Dietary supplements pills, liquids or other products are a $22 billion industry in the US. But it is not exactly well-regulated.
But now, addressing concerns over the ingredients that go into the making of these supplements, the Food and Drug Administration has announced that it is phasing in a new rule making for mandatory tests of all ingredients by the manufacturers themselves.
Frequently it has been pointed out that in many cases these supplements contained contaminated ingredients. Also there are occasions when ingredients listed on the label are not actually present in the final product.
Last year, the agency found that some supplements contained undeclared active ingredients used in prescription drugs for erectile dysfunction. In the past, regulators found supplements that didn't contain the levels of Vitamin C or Vitamin A that were claimed.
If, upon inspection, the FDA finds that supplements do not contain the ingredients they claim, the agency would consider the products adulterated or misbranded. In minor cases, the agency could ask the manufacturer to remove an ingredient or revise its label. In more serious cases, it could seize the product, file a lawsuit or even seek criminal charges.
Most companies already test their raw ingredients, said Steve Mister, president and CEO for the Council for Responsible Nutrition, a trade association representing about 65 manufacturers.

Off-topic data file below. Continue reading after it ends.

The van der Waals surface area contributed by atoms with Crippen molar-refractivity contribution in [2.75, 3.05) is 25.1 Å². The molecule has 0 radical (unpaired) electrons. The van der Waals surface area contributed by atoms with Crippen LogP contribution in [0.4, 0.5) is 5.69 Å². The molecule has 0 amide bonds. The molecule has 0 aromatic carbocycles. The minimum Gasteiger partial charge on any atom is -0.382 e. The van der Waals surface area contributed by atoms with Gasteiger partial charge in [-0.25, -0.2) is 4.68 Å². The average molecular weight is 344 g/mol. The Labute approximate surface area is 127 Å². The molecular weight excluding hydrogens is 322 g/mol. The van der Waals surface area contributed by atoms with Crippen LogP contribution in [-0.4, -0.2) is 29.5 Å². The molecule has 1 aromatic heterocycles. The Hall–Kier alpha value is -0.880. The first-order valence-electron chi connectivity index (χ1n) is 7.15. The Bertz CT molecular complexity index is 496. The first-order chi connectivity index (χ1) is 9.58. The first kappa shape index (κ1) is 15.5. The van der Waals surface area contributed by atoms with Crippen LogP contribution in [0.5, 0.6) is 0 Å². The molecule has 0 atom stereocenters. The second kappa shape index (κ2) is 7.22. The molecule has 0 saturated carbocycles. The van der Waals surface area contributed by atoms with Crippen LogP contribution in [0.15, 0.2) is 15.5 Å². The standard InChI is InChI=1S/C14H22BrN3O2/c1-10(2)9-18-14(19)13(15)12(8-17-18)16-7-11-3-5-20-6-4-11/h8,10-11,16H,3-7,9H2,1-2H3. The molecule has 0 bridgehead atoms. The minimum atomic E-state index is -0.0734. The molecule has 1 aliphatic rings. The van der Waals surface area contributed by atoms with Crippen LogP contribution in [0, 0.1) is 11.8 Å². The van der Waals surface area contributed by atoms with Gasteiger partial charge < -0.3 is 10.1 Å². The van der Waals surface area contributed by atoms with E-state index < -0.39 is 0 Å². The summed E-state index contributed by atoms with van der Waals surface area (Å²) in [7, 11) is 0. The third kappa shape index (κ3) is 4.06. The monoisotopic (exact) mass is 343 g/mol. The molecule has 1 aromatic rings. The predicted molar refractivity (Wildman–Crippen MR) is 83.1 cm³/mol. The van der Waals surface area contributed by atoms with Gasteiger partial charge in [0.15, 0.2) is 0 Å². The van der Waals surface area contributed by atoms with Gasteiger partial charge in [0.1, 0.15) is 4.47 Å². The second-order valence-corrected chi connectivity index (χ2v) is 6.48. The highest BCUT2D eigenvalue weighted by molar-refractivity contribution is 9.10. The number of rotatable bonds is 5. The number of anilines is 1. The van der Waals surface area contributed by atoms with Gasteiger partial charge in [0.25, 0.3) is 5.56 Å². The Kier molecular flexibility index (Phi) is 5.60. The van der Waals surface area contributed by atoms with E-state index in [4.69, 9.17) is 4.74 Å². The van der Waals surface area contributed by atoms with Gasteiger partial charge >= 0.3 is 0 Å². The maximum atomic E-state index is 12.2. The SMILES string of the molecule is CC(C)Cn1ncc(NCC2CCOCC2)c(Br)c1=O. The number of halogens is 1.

"This raises the bar so that all have to comply," Mister said.
The new rule goes into effect Aug. 24 and will have a three-year phase-in that gives smaller manufacturers more time to comply. Even the largest of the manufactures won't have to comply until June 2008.
The rule applies to all domestic and foreign companies that manufacture, package and label supplements for sale in the U.S. It requires them to analyze the identity, purity and strength of all the ingredients that go into their products before they are distributed.
It also includes requirements for record keeping and handling consumer complaints.
Dr. Sidney Wolfe, who has testified before Congress on problems with dietary supplements, said the new rule does not ease his concern that unsafe supplements are too easy to bring to market.
"You still don't have to show the product is safe. You don't have to prove it works," said Wolfe, director of Public Citizen's Health Research Group.
Consumers Union, publisher of Consumer Reports
, called the rule a good step toward improving consistency in the ingredients that go into supplements.
"However, consumers still have no idea if a given product works, or whether it is dangerous," said Janell Mayo Duncan, senior counsel for Consumers Union.
Congress limited the Food and Drug Administration's oversight of vitamins and other dietary supplements in 1994. The new rule is a product of that law, meaning that the rule took nearly 13 years to develop.
Under the old regulations, supplements were governed by the same rules that applied to producing foods, such as cans of soup.
"The final rule will help ensure that dietary supplements are manufactured with controls that result in a consistent product free of contamination, with accurate labeling," said Dr. Robert E. Brackett, director of FDA's Center for Food Safety and Applied Nutrition.